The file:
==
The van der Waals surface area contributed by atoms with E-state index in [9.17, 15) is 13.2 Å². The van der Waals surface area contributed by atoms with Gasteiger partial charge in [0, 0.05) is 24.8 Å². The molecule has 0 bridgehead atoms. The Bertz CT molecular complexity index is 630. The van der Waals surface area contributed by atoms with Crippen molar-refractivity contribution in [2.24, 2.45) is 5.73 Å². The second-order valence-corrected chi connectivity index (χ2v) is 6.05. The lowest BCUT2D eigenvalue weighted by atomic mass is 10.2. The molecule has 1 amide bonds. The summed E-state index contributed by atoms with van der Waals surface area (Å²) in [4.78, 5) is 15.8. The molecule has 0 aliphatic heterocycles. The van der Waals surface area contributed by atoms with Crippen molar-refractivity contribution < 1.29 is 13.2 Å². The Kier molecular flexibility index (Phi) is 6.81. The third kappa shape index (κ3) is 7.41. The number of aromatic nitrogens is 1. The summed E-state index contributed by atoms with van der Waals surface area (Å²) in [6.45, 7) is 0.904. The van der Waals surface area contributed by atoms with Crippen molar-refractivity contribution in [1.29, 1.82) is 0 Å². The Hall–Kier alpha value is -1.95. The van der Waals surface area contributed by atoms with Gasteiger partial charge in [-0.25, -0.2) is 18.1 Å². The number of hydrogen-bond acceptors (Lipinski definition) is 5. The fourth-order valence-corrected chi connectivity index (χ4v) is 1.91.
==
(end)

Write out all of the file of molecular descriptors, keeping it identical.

The van der Waals surface area contributed by atoms with E-state index in [9.17, 15) is 13.2 Å². The van der Waals surface area contributed by atoms with Gasteiger partial charge in [0, 0.05) is 24.8 Å². The molecule has 0 bridgehead atoms. The Bertz CT molecular complexity index is 630. The van der Waals surface area contributed by atoms with Crippen molar-refractivity contribution in [2.24, 2.45) is 5.73 Å². The second-order valence-corrected chi connectivity index (χ2v) is 6.05. The lowest BCUT2D eigenvalue weighted by atomic mass is 10.2. The molecule has 1 amide bonds. The summed E-state index contributed by atoms with van der Waals surface area (Å²) in [4.78, 5) is 15.8. The molecule has 0 aliphatic heterocycles. The van der Waals surface area contributed by atoms with Crippen molar-refractivity contribution < 1.29 is 13.2 Å². The Kier molecular flexibility index (Phi) is 6.81. The third kappa shape index (κ3) is 7.41. The number of aromatic nitrogens is 1. The summed E-state index contributed by atoms with van der Waals surface area (Å²) in [6.45, 7) is 0.904. The van der Waals surface area contributed by atoms with Crippen molar-refractivity contribution in [1.29, 1.82) is 0 Å². The Hall–Kier alpha value is -1.95. The van der Waals surface area contributed by atoms with Gasteiger partial charge in [-0.25, -0.2) is 18.1 Å². The number of hydrogen-bond acceptors (Lipinski definition) is 5. The fourth-order valence-corrected chi connectivity index (χ4v) is 1.91.